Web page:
in the face of Nature. This landscape surpasses any poem in the world.
Let us enjoy the best thing we have, rather than the next best.'

"'Ah, yes!' sighed Miss Ringtop, 'tis true!

  "They sing to the ear; this sings to the eye."'

"Thenceforward, to the house, all was childish joy and jubilee. All
minor personal repugnances were smoothed over in the general exultation.
Even Abel Mallory became agreeable; and Hollins, sitting beside Mrs.
Shelldrake on the back seat of the foremost carriage, shouted to us, in
boyish lightness of heart.

"Passing the head of the inlet, we left the country-road, and entered,
through a gate in the tottering stone wall, on our summer domain. A
track, open to the field on one side, led us past a clump of deciduous
trees, between pastures broken by cedared knolls of rock, down
the centre of the peninsula, to the house. It was quite an old
frame-building, two stories high, with a gambrel roof and tall chimneys.
Two slim Lombardy poplars and a broad-leaved catalpa shaded the southern
side, and a kitchen-garden, divided in the centre by a double row of
untrimmed currant-bushes, flanked it on the east. For flowers, there
were masses of blue flags and coarse tawny-red lilies, besides a huge
trumpet-vine which swung its pendent arms from one of the gables. In
front of the house a natural lawn of mingled turf and rock sloped
steeply down to the water, which was not more than two hundred yards
distant. To the west was another and broader inlet of the Sound, out of
which our Arcadian promontory rose bluff and bold, crowned with a thick
fringe of pines. It was really a lovely spot which Shelldrake had
chosen,--so secluded, while almost surrounded, by the winged and moving
life of the Sound, so simple, so pastoral and home-like. No one doubted
the success of our experiment, for that evening, at least.

"Perkins Brown, Shelldrake's boy-of-all-work, awaited us at the door.
He had been sent on two or three days in advance, to take charge of the
house, and seemed to have had enough of hermit-life, for he hailed
us with a wild whoop, throwing his straw hat half-way up one of the
poplars. Perkins was a boy of fifteen, the child of poor parents,
who were satisfied to get him off their hands, regardless as to what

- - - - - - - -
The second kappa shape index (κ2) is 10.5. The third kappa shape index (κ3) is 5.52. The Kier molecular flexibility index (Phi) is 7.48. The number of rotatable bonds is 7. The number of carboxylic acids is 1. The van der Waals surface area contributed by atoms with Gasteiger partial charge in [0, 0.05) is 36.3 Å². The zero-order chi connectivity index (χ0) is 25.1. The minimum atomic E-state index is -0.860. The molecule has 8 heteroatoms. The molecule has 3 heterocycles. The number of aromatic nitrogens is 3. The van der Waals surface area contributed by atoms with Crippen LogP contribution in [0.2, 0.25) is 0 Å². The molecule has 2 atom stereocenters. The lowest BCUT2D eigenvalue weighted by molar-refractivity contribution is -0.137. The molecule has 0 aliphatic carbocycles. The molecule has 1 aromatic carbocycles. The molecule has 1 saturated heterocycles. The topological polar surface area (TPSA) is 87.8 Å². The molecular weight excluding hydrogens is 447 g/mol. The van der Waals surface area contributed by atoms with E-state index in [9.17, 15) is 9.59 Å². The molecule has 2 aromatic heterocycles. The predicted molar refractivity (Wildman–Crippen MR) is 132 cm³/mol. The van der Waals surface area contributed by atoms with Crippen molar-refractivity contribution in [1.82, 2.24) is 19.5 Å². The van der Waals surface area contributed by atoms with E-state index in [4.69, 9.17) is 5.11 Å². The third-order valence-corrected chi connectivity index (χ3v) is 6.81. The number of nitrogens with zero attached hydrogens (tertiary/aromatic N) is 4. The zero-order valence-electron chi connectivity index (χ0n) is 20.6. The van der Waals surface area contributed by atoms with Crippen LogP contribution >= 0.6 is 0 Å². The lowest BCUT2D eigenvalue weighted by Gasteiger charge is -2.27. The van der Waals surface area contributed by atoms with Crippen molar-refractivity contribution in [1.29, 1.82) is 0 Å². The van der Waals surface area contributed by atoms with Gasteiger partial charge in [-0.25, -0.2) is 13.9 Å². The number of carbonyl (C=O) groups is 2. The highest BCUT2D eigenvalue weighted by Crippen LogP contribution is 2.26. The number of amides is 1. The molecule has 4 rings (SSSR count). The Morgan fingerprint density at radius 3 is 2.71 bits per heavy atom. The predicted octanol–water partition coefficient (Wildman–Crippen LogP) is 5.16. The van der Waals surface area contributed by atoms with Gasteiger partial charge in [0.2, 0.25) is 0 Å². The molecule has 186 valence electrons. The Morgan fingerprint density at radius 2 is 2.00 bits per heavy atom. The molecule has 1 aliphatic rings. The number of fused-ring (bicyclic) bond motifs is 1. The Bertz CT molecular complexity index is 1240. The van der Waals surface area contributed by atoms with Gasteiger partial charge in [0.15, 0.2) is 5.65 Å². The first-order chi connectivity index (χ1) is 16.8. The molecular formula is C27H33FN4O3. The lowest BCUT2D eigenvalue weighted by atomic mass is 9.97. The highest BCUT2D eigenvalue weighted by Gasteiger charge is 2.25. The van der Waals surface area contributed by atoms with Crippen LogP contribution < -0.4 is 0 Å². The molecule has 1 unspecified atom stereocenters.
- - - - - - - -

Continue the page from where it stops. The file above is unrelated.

humanitarian theories might be tested upon him. As the Arcadian Club
recognized no such thing as caste, he was always admitted to our
meetings, and understood just enough of our conversation to excite a
silly ambition in his slow mind. His animal nature was predominant, and
this led him to be deceitful. At that time, however, we all looked upon
him as a proper young Arcadian, and hoped that he would develop into a
second Abel Mallory.

"After our effects had been deposited on the stoop, and the carriages
had driven away, we proceeded to apportion the rooms, and take
possession. On the first floor there were three rooms, two of which
would serve us as dining-and drawing-rooms, leaving the third for the
Shelldrakes. As neither Eunice and Miss Ringtop, nor Hollins and Abel
showed any disposition to room together, I quietly gave up to them the
four rooms in the second story, and installed myself in one of the attic
chambers. Here I could hear the music of the rain close above my head,
and through the little gable window, as I lay in bed, watch the colors
of the morning gradually steal over the distant shores. The end was, we
were all satisfied.

"'Now for our first meal in Arcadia!' was the next cry. Mrs. Shelldrake,
like a prudent housekeeper, marched off to the kitchen, where Perkins
had already kindled a fire. We looked in at the door, but thought it
best to allow her undisputed sway in such a narrow realm. Eunice was
unpacking some loaves of bread and paper bags of crackers; and Miss
Ringtop, smiling through her ropy curls, as much as to say, 'You see,
_I_ also can perform the coarser tasks of life!' occupied herself with
plates and cups. We men, therefore, walked out to the garden, which we
found in a promising condition. The usual vegetables had been planted
and were growing finely, for the season was yet scarcely warm enough